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NC State Study Finds Tailgating A Hot Spot For Pollution

Photo of a smoking grill
Jack Bunds
Charcoal grills are one of the three main sources of potentially harmful pollution while tailgating, according to a recent NC State study.

Football season is right around the corner. But according to an NC State study, you might want to reconsider your tailgating plans.

A team of NC State professors, led by Kyle Bunds, Jonathan Casper and Chris Frey measured air quality at football games, before, during and after the game. They found several sources of potentially harmful pollution.

The three main culprits are parking lot traffic, grills and electric generators, according to Frey, a professor of environmental engineering. However, if you choose to tailgate, there are ways to limit your exposure to pollution.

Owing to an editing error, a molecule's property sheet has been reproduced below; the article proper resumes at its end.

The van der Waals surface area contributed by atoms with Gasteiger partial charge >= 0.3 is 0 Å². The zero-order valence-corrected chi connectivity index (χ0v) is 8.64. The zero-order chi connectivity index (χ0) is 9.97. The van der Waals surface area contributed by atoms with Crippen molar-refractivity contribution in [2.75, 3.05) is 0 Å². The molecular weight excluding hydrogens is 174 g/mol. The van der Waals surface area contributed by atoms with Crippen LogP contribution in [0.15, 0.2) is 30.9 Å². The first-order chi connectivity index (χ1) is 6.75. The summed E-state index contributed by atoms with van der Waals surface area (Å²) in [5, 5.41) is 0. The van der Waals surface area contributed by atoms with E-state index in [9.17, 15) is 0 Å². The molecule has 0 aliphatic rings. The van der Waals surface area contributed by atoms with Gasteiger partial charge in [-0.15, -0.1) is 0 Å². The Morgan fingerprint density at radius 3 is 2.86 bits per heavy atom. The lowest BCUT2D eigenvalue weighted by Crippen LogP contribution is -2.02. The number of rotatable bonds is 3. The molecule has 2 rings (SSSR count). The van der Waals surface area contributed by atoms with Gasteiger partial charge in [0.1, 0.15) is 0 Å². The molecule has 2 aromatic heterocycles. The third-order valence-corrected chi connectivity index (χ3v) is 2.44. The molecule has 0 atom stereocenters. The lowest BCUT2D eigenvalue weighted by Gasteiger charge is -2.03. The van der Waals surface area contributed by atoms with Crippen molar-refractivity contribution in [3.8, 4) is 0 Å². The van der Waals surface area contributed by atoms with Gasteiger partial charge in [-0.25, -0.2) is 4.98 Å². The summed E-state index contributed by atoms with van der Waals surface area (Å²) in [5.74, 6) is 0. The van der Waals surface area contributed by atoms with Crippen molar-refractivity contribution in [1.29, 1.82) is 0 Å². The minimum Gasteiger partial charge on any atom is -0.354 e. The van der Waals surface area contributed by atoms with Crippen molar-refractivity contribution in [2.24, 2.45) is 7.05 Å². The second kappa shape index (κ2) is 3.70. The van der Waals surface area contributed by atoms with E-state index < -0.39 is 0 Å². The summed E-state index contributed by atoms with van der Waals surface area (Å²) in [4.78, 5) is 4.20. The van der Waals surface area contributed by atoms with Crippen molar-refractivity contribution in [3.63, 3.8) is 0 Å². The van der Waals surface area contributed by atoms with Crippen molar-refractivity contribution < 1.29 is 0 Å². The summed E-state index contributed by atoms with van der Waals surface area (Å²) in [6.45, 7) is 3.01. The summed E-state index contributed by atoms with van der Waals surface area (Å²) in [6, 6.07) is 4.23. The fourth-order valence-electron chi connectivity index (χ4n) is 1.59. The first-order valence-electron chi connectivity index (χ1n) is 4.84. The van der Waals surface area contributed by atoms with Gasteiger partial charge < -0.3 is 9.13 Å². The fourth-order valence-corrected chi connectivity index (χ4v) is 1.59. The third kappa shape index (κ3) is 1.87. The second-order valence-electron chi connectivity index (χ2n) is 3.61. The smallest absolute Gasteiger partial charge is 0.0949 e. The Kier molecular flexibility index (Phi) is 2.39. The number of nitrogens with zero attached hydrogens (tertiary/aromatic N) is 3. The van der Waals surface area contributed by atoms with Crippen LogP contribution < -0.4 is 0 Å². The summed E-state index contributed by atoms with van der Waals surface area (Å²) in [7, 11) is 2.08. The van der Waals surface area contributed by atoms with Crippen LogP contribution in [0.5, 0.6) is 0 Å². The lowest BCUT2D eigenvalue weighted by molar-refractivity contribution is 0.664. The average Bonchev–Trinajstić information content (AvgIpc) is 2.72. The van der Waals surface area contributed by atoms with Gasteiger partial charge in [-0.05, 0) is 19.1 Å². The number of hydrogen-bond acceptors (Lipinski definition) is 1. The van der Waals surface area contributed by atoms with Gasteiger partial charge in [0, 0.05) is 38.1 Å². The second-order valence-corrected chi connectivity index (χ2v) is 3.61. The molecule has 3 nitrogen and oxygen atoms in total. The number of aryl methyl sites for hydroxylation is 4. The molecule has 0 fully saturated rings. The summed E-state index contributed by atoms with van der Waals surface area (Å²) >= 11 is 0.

"If you can avoid running an engine or a vehicle while you're tailgating, that's preferred," Frey said. "You can use a propane grill rather than a charcoal grill. You can always observe what direction smoke is going and try to stay upwind of that."

Frey said this is the first time air quality has been measured in this setting and hopes it will raise awareness come tailgate season.

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